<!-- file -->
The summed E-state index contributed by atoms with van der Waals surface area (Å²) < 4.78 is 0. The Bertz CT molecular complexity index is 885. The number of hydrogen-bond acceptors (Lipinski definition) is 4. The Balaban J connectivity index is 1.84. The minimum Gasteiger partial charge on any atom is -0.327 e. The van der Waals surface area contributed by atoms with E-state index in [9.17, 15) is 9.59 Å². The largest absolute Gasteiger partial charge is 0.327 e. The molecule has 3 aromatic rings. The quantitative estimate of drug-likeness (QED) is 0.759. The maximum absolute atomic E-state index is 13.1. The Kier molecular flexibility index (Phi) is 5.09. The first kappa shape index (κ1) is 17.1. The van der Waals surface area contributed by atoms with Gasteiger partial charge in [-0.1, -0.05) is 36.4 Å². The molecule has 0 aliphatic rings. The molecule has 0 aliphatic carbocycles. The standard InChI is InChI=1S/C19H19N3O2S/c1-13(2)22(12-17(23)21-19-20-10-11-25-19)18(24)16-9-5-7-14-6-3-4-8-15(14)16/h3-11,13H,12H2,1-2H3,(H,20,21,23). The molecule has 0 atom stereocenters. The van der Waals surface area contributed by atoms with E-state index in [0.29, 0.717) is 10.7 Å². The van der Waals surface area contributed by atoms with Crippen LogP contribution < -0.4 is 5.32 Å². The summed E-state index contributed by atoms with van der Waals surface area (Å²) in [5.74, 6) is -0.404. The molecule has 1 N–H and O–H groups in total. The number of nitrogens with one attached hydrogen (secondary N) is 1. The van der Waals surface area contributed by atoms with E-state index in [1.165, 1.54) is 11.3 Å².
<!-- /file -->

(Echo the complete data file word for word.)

The summed E-state index contributed by atoms with van der Waals surface area (Å²) < 4.78 is 0. The Bertz CT molecular complexity index is 885. The number of hydrogen-bond acceptors (Lipinski definition) is 4. The Balaban J connectivity index is 1.84. The minimum Gasteiger partial charge on any atom is -0.327 e. The van der Waals surface area contributed by atoms with E-state index in [9.17, 15) is 9.59 Å². The largest absolute Gasteiger partial charge is 0.327 e. The molecule has 3 aromatic rings. The quantitative estimate of drug-likeness (QED) is 0.759. The maximum absolute atomic E-state index is 13.1. The Kier molecular flexibility index (Phi) is 5.09. The first kappa shape index (κ1) is 17.1. The van der Waals surface area contributed by atoms with Gasteiger partial charge in [-0.1, -0.05) is 36.4 Å². The molecule has 0 aliphatic rings. The molecule has 0 aliphatic carbocycles. The standard InChI is InChI=1S/C19H19N3O2S/c1-13(2)22(12-17(23)21-19-20-10-11-25-19)18(24)16-9-5-7-14-6-3-4-8-15(14)16/h3-11,13H,12H2,1-2H3,(H,20,21,23). The molecule has 0 atom stereocenters. The van der Waals surface area contributed by atoms with E-state index in [0.29, 0.717) is 10.7 Å². The van der Waals surface area contributed by atoms with Crippen LogP contribution < -0.4 is 5.32 Å². The summed E-state index contributed by atoms with van der Waals surface area (Å²) in [5.74, 6) is -0.404. The molecule has 1 N–H and O–H groups in total. The number of nitrogens with one attached hydrogen (secondary N) is 1. The van der Waals surface area contributed by atoms with E-state index in [1.165, 1.54) is 11.3 Å².